Google and Amazon Are at the Center of a Storm Brewing Over Big Tech
Google and Amazon have thrived as American regulators largely kept their distance. That may be changing. Politicians on the right and left are decrying the tech companies’ enormous power. President Donald Trump (R-NY) and other Republicans have taken swipes at Amazon over taxes and at Google over search results they say are biased.
Craig Newmark, Newspaper Villain, Is Working to Save Journalism
Craig Newmark, creator of Craigslist and often accused of destroying journalism, is now doing his best to revive it. Researchers eventually estimated that Craigslist had drained $5 billion from American newspapers over a seven-year period. In the Bay Area, the media was especially hard hit. Newmark is trying to stop the bleeding — although not there. He is among a gaggle of West Coast technology moguls who are riding to the rescue of the beleaguered East Coast media.
Amazon’s Antitrust Antagonist Has a Breakthrough Idea
Amazon has more revenue than Facebook, Google and Twitter put together, but it has largely escaped sustained examination. That is beginning to change, and one significant reason is Lina Khan. In early 2017, when she was an unknown law student, Khan published “Amazon’s Antitrust Paradox” in the Yale Law Journal. Her argument went against a consensus in antitrust circles that dates back to the 1970s — the moment when regulation was redefined to focus on consumer welfare, which is to say price.
How Calls for Privacy May Upend Business for Facebook and Google
The contemporary internet was built on a bargain: Show us who you really are and the digital world will be free to search or share. People detailed their interests and obsessions on Facebook and Google, generating a river of data that could be collected and harnessed for advertising. The companies became very rich. Users seemed happy. Privacy was deemed obsolete, like bloodletting and milkmen. Now, the consumer surveillance model underlying Facebook and Google’s free services is under siege from users, regulators and legislators on both sides of the Atlantic.
Amazon Tries to Woo Authors in Hachette Dispute
Amazon, awash in negative publicity in its confrontation with Hachette over e-book terms, is seeking to break the standoff by appealing directly to the publisher’s authors.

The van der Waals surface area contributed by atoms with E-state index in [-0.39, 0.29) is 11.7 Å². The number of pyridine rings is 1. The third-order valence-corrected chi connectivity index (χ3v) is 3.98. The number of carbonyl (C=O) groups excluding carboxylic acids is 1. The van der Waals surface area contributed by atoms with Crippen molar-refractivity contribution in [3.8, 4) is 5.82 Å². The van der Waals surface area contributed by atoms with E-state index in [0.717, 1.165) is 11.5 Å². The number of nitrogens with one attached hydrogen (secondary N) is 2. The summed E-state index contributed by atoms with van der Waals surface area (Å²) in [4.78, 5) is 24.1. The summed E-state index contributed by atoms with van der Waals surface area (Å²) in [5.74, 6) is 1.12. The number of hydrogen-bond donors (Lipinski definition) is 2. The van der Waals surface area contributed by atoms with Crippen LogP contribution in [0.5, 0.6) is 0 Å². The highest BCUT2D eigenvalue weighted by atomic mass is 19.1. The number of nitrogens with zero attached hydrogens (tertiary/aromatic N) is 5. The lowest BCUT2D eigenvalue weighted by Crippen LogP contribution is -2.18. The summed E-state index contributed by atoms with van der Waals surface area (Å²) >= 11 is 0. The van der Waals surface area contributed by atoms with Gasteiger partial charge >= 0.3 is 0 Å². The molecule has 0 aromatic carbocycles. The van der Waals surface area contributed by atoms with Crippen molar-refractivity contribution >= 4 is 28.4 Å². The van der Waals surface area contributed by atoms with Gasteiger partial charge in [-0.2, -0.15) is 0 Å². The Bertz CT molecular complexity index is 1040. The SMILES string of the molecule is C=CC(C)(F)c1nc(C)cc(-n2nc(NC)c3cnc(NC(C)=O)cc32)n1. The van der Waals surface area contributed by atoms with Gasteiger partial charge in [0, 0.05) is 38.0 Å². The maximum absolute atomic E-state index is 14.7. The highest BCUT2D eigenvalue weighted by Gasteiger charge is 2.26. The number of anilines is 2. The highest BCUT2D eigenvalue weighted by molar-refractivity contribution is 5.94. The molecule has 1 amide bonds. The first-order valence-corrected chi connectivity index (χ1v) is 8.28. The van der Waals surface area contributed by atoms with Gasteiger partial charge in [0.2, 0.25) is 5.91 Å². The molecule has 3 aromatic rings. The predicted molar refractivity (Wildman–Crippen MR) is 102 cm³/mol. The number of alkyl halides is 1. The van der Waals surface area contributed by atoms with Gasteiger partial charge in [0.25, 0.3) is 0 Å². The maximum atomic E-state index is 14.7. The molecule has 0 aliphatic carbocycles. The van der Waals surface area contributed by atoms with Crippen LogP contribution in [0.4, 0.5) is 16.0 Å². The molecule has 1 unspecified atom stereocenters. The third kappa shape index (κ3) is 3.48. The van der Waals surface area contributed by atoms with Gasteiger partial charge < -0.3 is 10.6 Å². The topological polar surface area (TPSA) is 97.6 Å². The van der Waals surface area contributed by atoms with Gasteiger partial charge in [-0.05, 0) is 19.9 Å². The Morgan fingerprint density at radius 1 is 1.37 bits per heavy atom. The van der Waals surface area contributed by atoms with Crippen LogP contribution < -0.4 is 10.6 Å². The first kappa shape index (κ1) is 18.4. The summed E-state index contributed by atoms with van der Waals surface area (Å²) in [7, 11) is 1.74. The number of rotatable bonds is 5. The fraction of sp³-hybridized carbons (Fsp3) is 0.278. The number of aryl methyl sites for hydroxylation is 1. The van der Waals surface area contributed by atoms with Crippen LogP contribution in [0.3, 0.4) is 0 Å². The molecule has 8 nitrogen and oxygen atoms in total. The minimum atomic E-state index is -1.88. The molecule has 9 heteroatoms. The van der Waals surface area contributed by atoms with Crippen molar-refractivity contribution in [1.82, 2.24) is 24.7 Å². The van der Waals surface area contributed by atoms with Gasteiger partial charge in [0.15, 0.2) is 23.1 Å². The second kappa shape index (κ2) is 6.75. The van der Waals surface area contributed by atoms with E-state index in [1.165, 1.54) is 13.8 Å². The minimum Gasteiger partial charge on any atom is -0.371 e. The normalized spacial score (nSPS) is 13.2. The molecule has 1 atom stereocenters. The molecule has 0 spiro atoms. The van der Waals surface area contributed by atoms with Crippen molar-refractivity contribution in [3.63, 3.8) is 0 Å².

David Naggar, an Amazon executive who works with publishers and independent authors, sent a letter to a small group of Hachette writers proposing “a big windfall for authors” by taking them “out of the middle” of the dispute. The letter extends and develops a proposal Amazon made earlier in the dispute, which was dismissed by Hachette. It now offers Hachette authors “100 percent of the sales price of every Hachette e-book we sell.”
Amazon also offered to suspend all its shipping delays and price adjustments, which it put in place in an effort to bend Hachette to its will. Roxana Robinson, president of the Authors Guild, dismissed the proposal.
Amazon Escalates Its Battle Against Hachette
Amazon, under fire in much of the literary community for energetically discouraging customers from buying books from the publisher Hachette, has abruptly escalated the battle.
The retailer began refusing orders for coming Hachette books, including JK Rowling’s new novel. The paperback edition of Brad Stone’s “The Everything Store: Jeff Bezos and the Age of Amazon” -- a book Amazon disliked so much it denounced it -- is suddenly listed as “unavailable.” In some cases, even the pages promoting the books have disappeared. Anne Rivers Siddons’s new novel, “The Girls of August,” coming in July, no longer has a page for the physical book or even the Kindle edition. Only the audio edition is still being sold (for more than $60).
The confrontation with Hachette has turned into the biggest display of Amazon’s dominance since it briefly stripped another publisher, Macmillan, of its “buy” buttons in 2010. It seems likely to encourage debate about the enormous power the company wields. No company in American history has exerted the control over the American book market -- physical, digital and secondhand -- that Amazon does.
Amazon vs. Hachette: When Does Discouragement Become Misrepresentation?
Amazon has been trying to put the screws on Hachette, the smallest of the Big Five publishers, by discouraging people from buying its printed books. Amazon’s goal: force Hachette to give it better terms on e-books.
Two things make Amazon’s confrontational stance toward Hachette unusual. First, there is the overwhelming power Amazon has in the marketplace. Second is Amazon’s multifaceted approach. Most of the time, it has all sorts of ways to encourage you to buy a book: faster shipping, cheaper shipping, a discount, a cheap copy from a third party who was cleaning out his closet.
Now, like a river reversing its flow, it is using all sorts of ways to get people not to buy Hachette titles: more expensive, slower shipping, pitching something else instead. The worry for Hachette is that its authors will rise up in anger at the publisher, forcing it to surrender to Amazon’s terms. The worry for Amazon is that it will be perceived of as a thug.